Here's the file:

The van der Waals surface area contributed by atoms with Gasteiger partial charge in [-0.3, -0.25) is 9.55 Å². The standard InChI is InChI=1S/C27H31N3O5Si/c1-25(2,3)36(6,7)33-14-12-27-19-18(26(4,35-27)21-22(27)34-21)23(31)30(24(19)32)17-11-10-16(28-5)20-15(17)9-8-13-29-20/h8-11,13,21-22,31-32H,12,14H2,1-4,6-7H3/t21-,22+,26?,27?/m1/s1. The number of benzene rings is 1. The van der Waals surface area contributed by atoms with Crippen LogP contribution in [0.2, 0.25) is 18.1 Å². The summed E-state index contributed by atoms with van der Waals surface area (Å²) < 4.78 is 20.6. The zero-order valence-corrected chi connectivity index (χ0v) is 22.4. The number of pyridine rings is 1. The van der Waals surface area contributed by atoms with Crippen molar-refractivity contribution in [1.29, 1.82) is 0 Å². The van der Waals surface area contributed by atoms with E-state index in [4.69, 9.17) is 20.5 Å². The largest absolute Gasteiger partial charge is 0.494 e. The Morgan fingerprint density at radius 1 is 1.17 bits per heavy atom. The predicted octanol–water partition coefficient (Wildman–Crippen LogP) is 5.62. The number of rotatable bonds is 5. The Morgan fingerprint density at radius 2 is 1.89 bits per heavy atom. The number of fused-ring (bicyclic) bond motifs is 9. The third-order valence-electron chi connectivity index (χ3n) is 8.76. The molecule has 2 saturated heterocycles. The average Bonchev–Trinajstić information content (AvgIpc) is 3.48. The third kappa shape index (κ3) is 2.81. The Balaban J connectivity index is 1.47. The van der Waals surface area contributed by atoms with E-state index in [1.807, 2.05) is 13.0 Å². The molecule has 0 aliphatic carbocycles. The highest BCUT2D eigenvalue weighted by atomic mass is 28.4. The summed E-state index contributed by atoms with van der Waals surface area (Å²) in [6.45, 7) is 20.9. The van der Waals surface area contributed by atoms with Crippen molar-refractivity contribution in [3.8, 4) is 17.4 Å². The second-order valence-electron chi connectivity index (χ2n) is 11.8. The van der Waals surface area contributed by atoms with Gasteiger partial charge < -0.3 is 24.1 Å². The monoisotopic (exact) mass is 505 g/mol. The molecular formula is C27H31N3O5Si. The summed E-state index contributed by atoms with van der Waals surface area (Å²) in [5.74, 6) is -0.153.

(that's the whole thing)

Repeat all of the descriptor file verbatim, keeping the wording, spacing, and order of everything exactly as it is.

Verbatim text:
The van der Waals surface area contributed by atoms with Gasteiger partial charge in [-0.3, -0.25) is 9.55 Å². The standard InChI is InChI=1S/C27H31N3O5Si/c1-25(2,3)36(6,7)33-14-12-27-19-18(26(4,35-27)21-22(27)34-21)23(31)30(24(19)32)17-11-10-16(28-5)20-15(17)9-8-13-29-20/h8-11,13,21-22,31-32H,12,14H2,1-4,6-7H3/t21-,22+,26?,27?/m1/s1. The number of benzene rings is 1. The van der Waals surface area contributed by atoms with Crippen LogP contribution in [0.2, 0.25) is 18.1 Å². The summed E-state index contributed by atoms with van der Waals surface area (Å²) < 4.78 is 20.6. The zero-order valence-corrected chi connectivity index (χ0v) is 22.4. The number of pyridine rings is 1. The van der Waals surface area contributed by atoms with Crippen molar-refractivity contribution in [1.29, 1.82) is 0 Å². The van der Waals surface area contributed by atoms with E-state index in [4.69, 9.17) is 20.5 Å². The largest absolute Gasteiger partial charge is 0.494 e. The Morgan fingerprint density at radius 1 is 1.17 bits per heavy atom. The predicted octanol–water partition coefficient (Wildman–Crippen LogP) is 5.62. The number of rotatable bonds is 5. The Morgan fingerprint density at radius 2 is 1.89 bits per heavy atom. The number of fused-ring (bicyclic) bond motifs is 9. The third-order valence-electron chi connectivity index (χ3n) is 8.76. The molecule has 2 saturated heterocycles. The average Bonchev–Trinajstić information content (AvgIpc) is 3.48. The third kappa shape index (κ3) is 2.81. The Balaban J connectivity index is 1.47. The van der Waals surface area contributed by atoms with E-state index in [1.807, 2.05) is 13.0 Å². The molecule has 0 aliphatic carbocycles. The highest BCUT2D eigenvalue weighted by atomic mass is 28.4. The summed E-state index contributed by atoms with van der Waals surface area (Å²) in [6.45, 7) is 20.9. The van der Waals surface area contributed by atoms with Crippen molar-refractivity contribution in [3.8, 4) is 17.4 Å². The second-order valence-electron chi connectivity index (χ2n) is 11.8. The van der Waals surface area contributed by atoms with Gasteiger partial charge < -0.3 is 24.1 Å². The monoisotopic (exact) mass is 505 g/mol. The molecular formula is C27H31N3O5Si. The summed E-state index contributed by atoms with van der Waals surface area (Å²) in [5.74, 6) is -0.153.